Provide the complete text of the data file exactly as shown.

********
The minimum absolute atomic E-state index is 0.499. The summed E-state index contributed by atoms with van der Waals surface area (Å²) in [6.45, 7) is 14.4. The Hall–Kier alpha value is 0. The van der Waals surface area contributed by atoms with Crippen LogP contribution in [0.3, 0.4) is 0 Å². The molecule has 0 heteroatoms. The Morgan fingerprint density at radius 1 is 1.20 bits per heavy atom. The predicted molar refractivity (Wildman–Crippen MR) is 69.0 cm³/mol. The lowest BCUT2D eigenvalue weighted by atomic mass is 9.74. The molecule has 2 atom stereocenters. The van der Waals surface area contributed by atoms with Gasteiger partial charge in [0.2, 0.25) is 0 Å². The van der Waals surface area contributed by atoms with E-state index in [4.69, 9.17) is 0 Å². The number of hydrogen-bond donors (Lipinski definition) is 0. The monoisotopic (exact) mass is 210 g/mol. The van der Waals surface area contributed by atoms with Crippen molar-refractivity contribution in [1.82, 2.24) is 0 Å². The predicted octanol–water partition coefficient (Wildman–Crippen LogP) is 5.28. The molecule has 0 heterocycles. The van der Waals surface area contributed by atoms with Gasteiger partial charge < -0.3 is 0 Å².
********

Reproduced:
The minimum absolute atomic E-state index is 0.499. The summed E-state index contributed by atoms with van der Waals surface area (Å²) in [6.45, 7) is 14.4. The Hall–Kier alpha value is 0. The van der Waals surface area contributed by atoms with Crippen LogP contribution in [0.3, 0.4) is 0 Å². The molecule has 0 heteroatoms. The Morgan fingerprint density at radius 1 is 1.20 bits per heavy atom. The predicted molar refractivity (Wildman–Crippen MR) is 69.0 cm³/mol. The lowest BCUT2D eigenvalue weighted by atomic mass is 9.74. The molecule has 2 atom stereocenters. The van der Waals surface area contributed by atoms with Gasteiger partial charge in [0.2, 0.25) is 0 Å². The van der Waals surface area contributed by atoms with E-state index in [4.69, 9.17) is 0 Å². The number of hydrogen-bond donors (Lipinski definition) is 0. The monoisotopic (exact) mass is 210 g/mol. The van der Waals surface area contributed by atoms with Crippen molar-refractivity contribution in [1.82, 2.24) is 0 Å². The predicted octanol–water partition coefficient (Wildman–Crippen LogP) is 5.28. The molecule has 0 heterocycles. The van der Waals surface area contributed by atoms with Gasteiger partial charge < -0.3 is 0 Å².